Understanding your options for channels is a good step in the right direction to creating a kick-ass channel marketing strategy. The next step is being able to track progress and results.
As Lizzie mentioned yesterday, you have to think of your business goals before you start a channel strategy. Without any expectations or metrics, you’ll be measuring numbers or qualitative information that has no context. You might also not realize when messages have taken on a life of their own.
Here are three channel planning tips to make your tracking more effective:
- Create goals with timelines: Measuring the effectiveness of a channel is going to relate heavily to the types of goals you set. What is also critical is setting timelines for measuring progress against those goals. For example, if you’re going to try using banner ads specific to iPhone and Android apps, you’ll want to collect analytics on impressions, clicks, conversions and so on. The timeline you set, however, will help you know if the strategy is working, if you need new design, or if perhaps you need to switch to a different channel. You don’t want to embark on a strategy without a date to make your next decision by.
- Set up quantitative and qualitative metrics: Getting a highly viewed video on YouTube could make your brand immensely popular. You’d be getting your message out to lots of viewers, and sharing would make your video sticky. But if your content is off, you could be getting views because you’re up there with the dancing cats — it’s entertaining. Mistakes happen all the time, but qualitative metrics would help you know whether high numbers are from good content or because you’ve become the afternoon giggle break. You’ll be able to course correct by having that additional context.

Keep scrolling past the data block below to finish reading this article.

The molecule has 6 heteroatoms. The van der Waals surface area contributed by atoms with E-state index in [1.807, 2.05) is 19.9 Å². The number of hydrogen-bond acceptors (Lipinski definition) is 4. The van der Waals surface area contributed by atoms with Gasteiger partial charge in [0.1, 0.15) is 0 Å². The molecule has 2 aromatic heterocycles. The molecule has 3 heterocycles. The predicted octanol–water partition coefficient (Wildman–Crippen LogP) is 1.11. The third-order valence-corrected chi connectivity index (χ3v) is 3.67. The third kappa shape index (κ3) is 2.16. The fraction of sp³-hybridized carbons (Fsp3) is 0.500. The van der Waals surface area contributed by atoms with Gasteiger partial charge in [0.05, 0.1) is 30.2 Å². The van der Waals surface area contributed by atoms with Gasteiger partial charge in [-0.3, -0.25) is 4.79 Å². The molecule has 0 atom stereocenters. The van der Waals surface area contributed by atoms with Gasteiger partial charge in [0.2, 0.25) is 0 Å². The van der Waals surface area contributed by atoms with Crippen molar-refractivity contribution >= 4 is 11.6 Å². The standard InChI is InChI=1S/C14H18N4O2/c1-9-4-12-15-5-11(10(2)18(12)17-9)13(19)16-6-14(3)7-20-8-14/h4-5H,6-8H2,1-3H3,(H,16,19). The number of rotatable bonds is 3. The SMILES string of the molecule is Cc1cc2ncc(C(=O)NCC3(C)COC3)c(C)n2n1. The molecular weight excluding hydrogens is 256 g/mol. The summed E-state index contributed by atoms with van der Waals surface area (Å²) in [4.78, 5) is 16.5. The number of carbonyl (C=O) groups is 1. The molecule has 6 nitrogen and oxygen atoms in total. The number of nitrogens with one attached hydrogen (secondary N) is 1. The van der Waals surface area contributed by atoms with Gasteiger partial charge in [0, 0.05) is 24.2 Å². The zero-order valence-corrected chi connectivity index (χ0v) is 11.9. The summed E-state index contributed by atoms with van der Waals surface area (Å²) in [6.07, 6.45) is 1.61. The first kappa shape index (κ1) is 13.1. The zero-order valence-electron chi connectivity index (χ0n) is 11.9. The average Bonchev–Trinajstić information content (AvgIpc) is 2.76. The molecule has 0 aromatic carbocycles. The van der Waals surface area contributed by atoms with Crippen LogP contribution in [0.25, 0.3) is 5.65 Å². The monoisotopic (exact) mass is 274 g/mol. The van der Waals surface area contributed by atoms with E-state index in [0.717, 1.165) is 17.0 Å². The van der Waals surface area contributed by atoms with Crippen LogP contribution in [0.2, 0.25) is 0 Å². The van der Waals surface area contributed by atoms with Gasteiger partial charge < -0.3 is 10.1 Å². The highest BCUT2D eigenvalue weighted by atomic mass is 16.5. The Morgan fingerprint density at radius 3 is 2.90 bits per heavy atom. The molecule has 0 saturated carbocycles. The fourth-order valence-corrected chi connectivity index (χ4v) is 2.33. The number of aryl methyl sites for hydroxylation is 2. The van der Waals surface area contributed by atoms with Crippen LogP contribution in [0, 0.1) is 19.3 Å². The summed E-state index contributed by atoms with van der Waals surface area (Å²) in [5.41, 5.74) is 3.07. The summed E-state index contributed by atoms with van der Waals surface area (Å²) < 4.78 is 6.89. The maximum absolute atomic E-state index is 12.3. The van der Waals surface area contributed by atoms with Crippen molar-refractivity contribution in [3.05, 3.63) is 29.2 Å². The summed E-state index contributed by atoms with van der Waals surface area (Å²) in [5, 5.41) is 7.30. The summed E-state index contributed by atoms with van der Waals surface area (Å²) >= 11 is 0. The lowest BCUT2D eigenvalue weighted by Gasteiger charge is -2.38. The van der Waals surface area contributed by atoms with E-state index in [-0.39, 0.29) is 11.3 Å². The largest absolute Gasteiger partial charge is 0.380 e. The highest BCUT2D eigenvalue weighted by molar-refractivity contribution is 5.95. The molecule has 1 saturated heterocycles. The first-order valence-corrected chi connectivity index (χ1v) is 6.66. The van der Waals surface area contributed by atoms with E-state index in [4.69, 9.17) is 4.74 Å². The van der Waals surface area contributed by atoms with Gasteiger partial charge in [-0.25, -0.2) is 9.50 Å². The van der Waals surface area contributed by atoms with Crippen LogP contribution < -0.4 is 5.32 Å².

- Use historical data for future planning — to a point: In some cases, relying on analytics and historical performance information could help you modify your strategy for better results. And in some cases, that historical data could keep you following a path that isn’t ideal. For example, a company that makes toothpaste could have great results in key channels that indicate product extension is in order. They launch a new line of mouthwash but wouldn’t necessarily have historical data on how well a channel with this new mouthwash messaging would perform. Search traffic might only link to toothpaste, but it doesn’t mean the mouthwash won’t be successful. It just means that the company has to be more proactive about capturing that mouthwash audience.
With any kind of progress tracking, you have to have the ability to measure results. You can set goals and requirements, but if you don’t have systems in place (through market research, Web analytics, CRM reporting, etc.), then you’ll be unable to really see if your channel strategy is working for you.
Once you’ve taken a look at the channels you use and assessed whether they’re right for you, it’s time to upgrade your strategy. When you’re ready to take that step, schedule an evaluation with The Starr Conspiracy. We’ll review the messages currently being distributed across your channels and determine if you’re reaching your audience in the most effective way possible. Then we’ll talk about what you can do to make your channel strategy kick some ass.